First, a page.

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Original Issue

Chi Chi Has A Last Laugh

Chi Chi Rodriguez was once best known for his one-liners, but now his unparalleled success on the Senior tour is no joke

Nearly every day, Juan (Chi Chi) Rodriguez closes his eyes and reaches back through the years. First he sees himself as an underfed, shoeless seven-year-old struggling under the hot Puerto Rican sun to heft an ox-driven plow in a dusty sugarcane field. Then his mind's eye shifts to night: By candlelight, a barrel-chested man, exhausted from 12 hours of wielding a machete, nibbles at a plate of cornmeal and beans before giving the rest of it to the frailest of his six children, his second-oldest son, Juan.

"I see these things," says Rodriguez, his eyes still closed as he reclines amid the flowers and tropical decor of his spacious house in Naples, Fla., "and then I see my next round of golf." And he opens his eyes and smiles.

It's a perspective, to use the golfing argot, that will definitely get you to the clubhouse. Rodriguez has never had to worry about golf's inexorable fates defeating him, nor has he needed championships to make him feel like a winner. His entire playing career, bumps and all, has been nothing but gravy. In the words of Rodriguez, golf's alltime leader in number of aphorisms per round, "The hard road is always the easiest."

No wonder his two-year march through the Senior PGA Tour has seemed so effortless. After a 26-year career on the PGA Tour, which brought him fame but only eight victories, Rodriguez joined the Senior tour in late 1985 and in '86 won three tournaments and $399,172. Not bad, except compared with this year, in which he has had seven more wins, including four in a row, and has set a Senior money-winning record of $495,745 and counting.

During the first round of the Silver Pages Classic in Oklahoma City in May, Rodriguez made eight consecutive birdies to break the Senior tour record set by Gene Littler in 1983. His stroke average is 69.96—first on the tour—and he has been in the top three in 21 of the 25 tournaments he has entered. Twice he has come from six shots back in the final round to win. In August at the GTE Northwest Classic in Kenmore, Wash., he even overcame hitting a putt out of bounds to win the tournament by a stroke. When Rodriguez is introduced to someone these days, he often says, deadpan, "Hi, I'm Clark Kent."

Rodriguez was golf's greatest entertainer back when he was among the dewsweepers on Sunday, and now he's enjoying a revival even Jackie Mason might envy. After a birdie, he'll do his celebratory sword dance, in which he uses his putter to "impale" the hole, then wipes off the imaginary blood with a handkerchief and thrusts his "sword" into an imaginary scabbard (watch your knuckles, you imitators) before limping off the green battered but unbowed. This is unsurpassed as golf theater.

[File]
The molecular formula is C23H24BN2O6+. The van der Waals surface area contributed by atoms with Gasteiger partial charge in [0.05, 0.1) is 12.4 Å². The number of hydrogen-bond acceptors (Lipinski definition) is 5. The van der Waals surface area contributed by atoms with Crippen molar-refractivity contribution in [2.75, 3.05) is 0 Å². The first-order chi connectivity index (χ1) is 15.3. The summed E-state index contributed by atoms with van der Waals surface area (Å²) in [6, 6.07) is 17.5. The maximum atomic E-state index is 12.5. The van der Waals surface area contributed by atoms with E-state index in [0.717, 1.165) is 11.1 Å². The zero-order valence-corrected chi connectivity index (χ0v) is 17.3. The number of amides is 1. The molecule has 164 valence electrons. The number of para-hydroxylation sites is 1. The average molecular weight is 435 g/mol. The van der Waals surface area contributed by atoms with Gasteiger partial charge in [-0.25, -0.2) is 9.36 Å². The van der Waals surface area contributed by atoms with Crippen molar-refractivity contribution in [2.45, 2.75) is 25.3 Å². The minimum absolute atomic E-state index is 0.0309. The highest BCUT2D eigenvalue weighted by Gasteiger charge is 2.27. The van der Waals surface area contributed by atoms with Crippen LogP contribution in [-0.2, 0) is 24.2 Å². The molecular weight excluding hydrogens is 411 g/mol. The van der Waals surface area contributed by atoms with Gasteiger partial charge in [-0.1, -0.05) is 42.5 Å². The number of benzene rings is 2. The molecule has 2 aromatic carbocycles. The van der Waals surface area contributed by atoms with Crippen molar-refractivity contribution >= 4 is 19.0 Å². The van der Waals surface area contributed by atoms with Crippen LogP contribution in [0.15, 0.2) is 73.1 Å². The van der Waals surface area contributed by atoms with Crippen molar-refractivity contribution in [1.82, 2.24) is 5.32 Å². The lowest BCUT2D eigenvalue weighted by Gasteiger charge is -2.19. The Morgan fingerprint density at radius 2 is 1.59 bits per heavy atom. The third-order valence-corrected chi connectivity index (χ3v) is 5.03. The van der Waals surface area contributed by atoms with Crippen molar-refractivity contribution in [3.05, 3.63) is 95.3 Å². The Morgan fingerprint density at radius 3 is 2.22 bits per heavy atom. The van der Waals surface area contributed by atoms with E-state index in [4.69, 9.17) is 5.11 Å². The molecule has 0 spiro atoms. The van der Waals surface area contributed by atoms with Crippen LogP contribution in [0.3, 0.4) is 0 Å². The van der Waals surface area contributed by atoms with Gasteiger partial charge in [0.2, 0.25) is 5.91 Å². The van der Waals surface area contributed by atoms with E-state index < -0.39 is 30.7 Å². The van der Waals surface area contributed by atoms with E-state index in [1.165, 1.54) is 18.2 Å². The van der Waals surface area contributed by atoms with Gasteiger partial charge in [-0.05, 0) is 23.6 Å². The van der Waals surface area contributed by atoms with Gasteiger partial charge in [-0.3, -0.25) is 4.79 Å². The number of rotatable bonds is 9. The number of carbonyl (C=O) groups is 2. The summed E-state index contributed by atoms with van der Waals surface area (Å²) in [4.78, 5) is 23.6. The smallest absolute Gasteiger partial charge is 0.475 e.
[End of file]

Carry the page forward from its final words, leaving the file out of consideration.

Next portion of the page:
And Rodriguez has always taken a shag bag full of one-liners to the course with him. It was he who called Jack Nicklaus "a legend in his spare time." Violent slices by amateur partners are "Ronald Reagan shots—right of right." He also does regional material. At the Vantage Championship in Winston-Salem, N.C., Rodriguez sensed all the Dean Smith fans around him and said, "I just saw Bobby Knight. I said, 'Bobby, have a nice day.' He said, 'Don't tell me what to do.' "

But there's more to Rodriguez than the comic. Don January, the winningest senior ever, says, "It's always been a mistake to take Chi Chi for just a clown. The man is all about beating you." For years other pros have marveled at Rodriguez's shotmaking skills. Unfortunately, they also marveled at how a player with the softest hands in the business could have such a jerky putting stroke. Then, last May at the Dallas/ Fort Worth Airport, Bob Toski, the famous teacher of pros, gave Rodriguez a putting tip, telling him to stroke with more of a descending blow to eliminate sidespin. Almost immediately, he started making putts that for more than 20 years he'd merely been trying to lag close. The result: Rodriguez has played some of the best golf of his life. "The game is so much easier when you don't feel like the only way you can make a birdie is by knocking it stiff," he says.